Posted: Feb 22, 2011 6:32 PM by Nancy Chen
Updated: Mar 3, 2011 6:58 PM
Retirement on the Central Coast--it's not too shabby, especially if you work for certain public agencies.
How's retirement at the age of 57 and getting $152,825 a year for the rest of your life sound?
That's the reality Ken Hampian, the former city manager of San Luis Obispo, is living, according to the California Foundation for Fiscal Responsibility.
And there's also Frank Ortiz, a former Santa Maria fire chief who gets $157,644 a year.
Or what about James Langhorne, a former Montecito Fire Department fire marshal, who gets $193,928 a year?
And they're not alone.
"You could retire as early as 50 with a 90 percent pension," said Andrew Carter, a San Luis Obispo City councilman, referring to 90 percent of a salary.
And these packages can't be wiped out by a dip in the market like 401(k)s can in the private sector.
It's guaranteed by law--no matter what.
With city and county budgets in crisis, public pensions have become a source of frustration for many.
Former Santa Barbara County Supervisors held a press conference earlier this month to protest current pension practices.
"We are broke, California is broke, the county is broke," said Brooks Firestone, a former supervisor.
California is facing a budget shortfall of more than $26 billion, and lawmakers are growing increasingly concerned.
"We're in a position now where everything is on the table, and the pension shortfall is actually a problem that's been growing for years," said Mike Latner, a Cal Poly political science professor.
These big pensions can cause some big problems.
Near San Francisco, Vallejo--whose motto was the "City of Opportunity"--had to file for bankruptcy in 2008.
Leaders there blamed it in part on huge salaries and benefits for firefighters and police officers.
At the heart of the pension crisis is the investment fund known as CalPERS, the California Public Employees' Retirement System.
About 93 percent of cities in the state use the fund, currently valued at $219 billion, to manage pension and health benefits.
In just 2003, its annual rate of return was 23 percent.
As a result, San Luis Obispo increased benefits and salaries between 2003 and 2005 for all of its employees, just like many other cities in the state.
"It's like free money, like a free lunch," said Andrew Carter, a San Luis Obispo city councilmember. "And CalPERS literally told the Legislature that it wasn't going to cost a dime to do this which, of course, is a fallacy. There is no such thing as a free lunch."
But after the economy tanked, the fund returned nearly $90 billion less than it was supposed to--in just one year; that's a loss of more than 35 percent.
And the effects are long-term.
"For a one-year stock market decline, all public entities that are part of CalPERS are going to be paying for that over the next thirty years with increased rates," Carter said.
But the legal obligation to pay the pensions is still there.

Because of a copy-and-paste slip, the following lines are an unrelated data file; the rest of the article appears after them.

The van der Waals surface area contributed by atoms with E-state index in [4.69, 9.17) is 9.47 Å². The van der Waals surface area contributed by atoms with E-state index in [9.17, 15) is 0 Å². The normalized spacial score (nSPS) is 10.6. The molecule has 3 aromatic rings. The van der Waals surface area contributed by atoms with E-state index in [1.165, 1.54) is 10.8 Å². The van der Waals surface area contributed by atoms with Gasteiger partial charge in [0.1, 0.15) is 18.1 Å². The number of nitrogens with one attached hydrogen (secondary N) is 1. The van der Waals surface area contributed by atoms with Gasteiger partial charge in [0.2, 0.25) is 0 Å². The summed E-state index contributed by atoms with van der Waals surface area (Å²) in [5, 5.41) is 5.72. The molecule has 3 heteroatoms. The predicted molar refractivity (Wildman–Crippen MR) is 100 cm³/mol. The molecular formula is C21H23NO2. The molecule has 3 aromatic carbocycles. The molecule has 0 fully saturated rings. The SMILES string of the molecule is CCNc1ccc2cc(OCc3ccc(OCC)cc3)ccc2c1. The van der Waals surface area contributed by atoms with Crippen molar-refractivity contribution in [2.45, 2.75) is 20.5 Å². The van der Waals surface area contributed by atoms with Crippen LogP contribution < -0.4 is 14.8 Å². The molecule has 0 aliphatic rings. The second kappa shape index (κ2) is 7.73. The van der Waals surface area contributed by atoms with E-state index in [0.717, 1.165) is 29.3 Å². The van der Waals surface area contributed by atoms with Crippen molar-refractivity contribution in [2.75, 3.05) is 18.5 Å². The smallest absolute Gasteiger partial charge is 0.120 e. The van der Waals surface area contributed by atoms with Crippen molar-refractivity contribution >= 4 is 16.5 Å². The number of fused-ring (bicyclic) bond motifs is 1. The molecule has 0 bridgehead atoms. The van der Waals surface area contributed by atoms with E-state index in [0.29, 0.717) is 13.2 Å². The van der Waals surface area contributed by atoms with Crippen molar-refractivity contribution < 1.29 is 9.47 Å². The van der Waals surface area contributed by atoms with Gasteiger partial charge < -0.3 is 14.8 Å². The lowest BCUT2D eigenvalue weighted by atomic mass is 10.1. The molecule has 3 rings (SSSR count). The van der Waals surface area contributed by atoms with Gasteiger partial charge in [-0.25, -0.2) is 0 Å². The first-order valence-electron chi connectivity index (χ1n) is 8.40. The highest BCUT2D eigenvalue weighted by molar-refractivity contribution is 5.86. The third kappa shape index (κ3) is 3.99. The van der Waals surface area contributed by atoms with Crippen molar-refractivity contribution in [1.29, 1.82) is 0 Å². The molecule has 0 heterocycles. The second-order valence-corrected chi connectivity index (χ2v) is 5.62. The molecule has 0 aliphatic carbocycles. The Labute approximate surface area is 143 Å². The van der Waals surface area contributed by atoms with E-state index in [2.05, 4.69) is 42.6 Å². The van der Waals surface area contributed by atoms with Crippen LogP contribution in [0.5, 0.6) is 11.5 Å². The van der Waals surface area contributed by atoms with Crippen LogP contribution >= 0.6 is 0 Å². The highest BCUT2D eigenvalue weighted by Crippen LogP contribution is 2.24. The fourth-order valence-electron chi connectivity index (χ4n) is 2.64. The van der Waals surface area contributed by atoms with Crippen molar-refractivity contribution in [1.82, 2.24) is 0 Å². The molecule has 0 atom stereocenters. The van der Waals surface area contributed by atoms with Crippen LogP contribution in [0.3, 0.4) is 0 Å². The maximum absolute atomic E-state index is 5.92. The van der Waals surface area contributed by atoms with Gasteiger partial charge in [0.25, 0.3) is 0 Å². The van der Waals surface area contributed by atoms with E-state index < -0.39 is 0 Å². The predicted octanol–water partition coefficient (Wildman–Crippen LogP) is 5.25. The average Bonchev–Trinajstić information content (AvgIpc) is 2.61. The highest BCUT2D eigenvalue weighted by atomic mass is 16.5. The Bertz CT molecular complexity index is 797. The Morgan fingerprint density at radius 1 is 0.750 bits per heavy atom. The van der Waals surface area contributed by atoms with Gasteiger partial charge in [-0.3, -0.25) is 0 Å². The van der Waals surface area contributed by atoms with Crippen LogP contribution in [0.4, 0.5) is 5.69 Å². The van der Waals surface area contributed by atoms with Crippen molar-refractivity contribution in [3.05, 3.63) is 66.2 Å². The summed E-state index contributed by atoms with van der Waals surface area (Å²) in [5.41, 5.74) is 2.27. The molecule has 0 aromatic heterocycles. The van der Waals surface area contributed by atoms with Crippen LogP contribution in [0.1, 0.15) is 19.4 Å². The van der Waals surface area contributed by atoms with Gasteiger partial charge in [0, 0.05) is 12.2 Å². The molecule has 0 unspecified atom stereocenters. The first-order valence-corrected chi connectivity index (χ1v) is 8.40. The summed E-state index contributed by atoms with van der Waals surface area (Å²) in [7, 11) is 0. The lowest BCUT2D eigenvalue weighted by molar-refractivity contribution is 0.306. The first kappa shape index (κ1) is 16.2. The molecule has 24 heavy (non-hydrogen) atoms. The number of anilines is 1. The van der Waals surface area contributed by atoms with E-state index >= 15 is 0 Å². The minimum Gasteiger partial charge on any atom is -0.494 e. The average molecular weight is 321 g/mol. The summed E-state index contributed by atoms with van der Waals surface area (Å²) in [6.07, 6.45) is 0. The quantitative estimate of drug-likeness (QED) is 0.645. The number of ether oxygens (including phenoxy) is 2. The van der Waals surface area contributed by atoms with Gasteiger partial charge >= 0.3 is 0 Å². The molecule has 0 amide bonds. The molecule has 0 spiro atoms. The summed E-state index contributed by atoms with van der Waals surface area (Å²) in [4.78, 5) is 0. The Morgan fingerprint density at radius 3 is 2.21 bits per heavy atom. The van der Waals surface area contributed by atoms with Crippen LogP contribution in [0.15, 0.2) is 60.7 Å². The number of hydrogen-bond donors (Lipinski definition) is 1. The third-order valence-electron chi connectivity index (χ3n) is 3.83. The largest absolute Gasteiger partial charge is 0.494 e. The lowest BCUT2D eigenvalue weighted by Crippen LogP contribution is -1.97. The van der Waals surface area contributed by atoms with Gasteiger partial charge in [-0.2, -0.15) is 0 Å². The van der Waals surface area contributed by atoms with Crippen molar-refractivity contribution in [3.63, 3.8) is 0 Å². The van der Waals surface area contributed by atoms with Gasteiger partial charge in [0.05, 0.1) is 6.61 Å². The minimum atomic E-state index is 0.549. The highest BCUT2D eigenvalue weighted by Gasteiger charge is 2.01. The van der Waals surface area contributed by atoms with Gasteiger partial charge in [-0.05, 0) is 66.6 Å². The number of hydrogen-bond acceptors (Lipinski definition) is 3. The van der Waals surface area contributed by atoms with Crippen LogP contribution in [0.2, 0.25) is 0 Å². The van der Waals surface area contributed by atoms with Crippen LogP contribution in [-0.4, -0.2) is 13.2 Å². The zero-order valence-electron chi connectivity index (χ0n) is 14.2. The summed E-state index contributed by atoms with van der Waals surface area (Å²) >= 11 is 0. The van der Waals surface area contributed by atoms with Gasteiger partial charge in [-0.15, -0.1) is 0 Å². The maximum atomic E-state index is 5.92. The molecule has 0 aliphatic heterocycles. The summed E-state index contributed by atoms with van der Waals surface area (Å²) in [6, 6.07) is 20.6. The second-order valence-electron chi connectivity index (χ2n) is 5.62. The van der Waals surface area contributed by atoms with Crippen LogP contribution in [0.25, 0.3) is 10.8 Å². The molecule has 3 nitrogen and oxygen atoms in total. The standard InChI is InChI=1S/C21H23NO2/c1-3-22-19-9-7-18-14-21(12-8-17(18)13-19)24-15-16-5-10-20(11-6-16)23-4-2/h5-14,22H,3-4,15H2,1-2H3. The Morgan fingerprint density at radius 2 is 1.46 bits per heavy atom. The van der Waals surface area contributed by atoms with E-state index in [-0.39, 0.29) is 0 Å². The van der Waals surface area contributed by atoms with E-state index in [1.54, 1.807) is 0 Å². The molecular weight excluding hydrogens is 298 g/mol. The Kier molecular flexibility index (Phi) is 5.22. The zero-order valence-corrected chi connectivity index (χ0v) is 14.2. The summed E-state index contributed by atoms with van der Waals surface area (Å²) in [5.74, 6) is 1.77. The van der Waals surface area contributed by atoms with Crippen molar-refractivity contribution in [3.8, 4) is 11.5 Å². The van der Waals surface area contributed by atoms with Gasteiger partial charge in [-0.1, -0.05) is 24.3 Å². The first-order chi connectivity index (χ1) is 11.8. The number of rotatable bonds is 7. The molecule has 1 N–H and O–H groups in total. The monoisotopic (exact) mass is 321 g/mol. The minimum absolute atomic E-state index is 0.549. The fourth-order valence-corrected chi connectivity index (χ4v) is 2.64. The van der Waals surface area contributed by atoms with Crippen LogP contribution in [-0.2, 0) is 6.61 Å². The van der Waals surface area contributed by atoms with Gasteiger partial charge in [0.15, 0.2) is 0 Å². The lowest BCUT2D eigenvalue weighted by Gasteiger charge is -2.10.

"There is no magic purse, all the money does come from our taxpayers," he said.
As a result, taxpayers have to pony up more money to make up for the difference.
Much of the pension comes from the same city budgets that pay for services like paving roads, tree trimming and maintaining parks.
"You cut in your parks and recreation programs, you stop paving your streets so there are a lot more potholes," Carter said.
We looked at eleven cities here from Paso Robles to Santa Barbara to see which city spends the biggest percentage of its budget
The biggest spender was San Luis Obispo, which spends more than 8.3 million dollars on pensions each year, about 16 percent of its $51.6 million general fund operating budget; the other cities average around 13 percent.
The numbers for each: San Luis Obispo: 16%; Paso Robles: 15%; Santa Barbara: 14.8%; Arroyo Grande 14.8%; Morro Bay: 13.7%; Santa Maria 13.9%; Lompoc 12.6%; Pismo Beach 12.1%; Atascadero: 11.6%; Grover Beach: 9.8%; and Guadalupe: 7.6%
Statewide, there are more than nine thousand retirees making more than $100,000 a year off public pensions, according to the California Foundation for Fiscal Responsibility.
Santa Barbara alone has 29; San Luis Obispo comes in second in our area with 16 people in the $100K club.
City leaders have argued these generous pensions keep them competitive.
"The dilemma for government is, how do you keep public employee positions attractive so that you can attract the best talent and still make the pension more competitive and market-oriented?" asked Mike Latner, a Cal Poly professor of political science.
Hampian says he agrees with the need for reform but that his retirement is the end result of a 35-year public service career.
He says he also invested personal savings in the system, as many public employees do.
But what happens when pension costs run a city in the red?
The money has to come from somewhere, and it's being taken from parks, streets and maintenance.
Tomorrow, we take a look at one city fighting to keep pensions in check.
The three-part investigative series, "The Problem with Pensions," will continue to air Wednesday and Thursday nights at 6 p.m. and 11 p.m.
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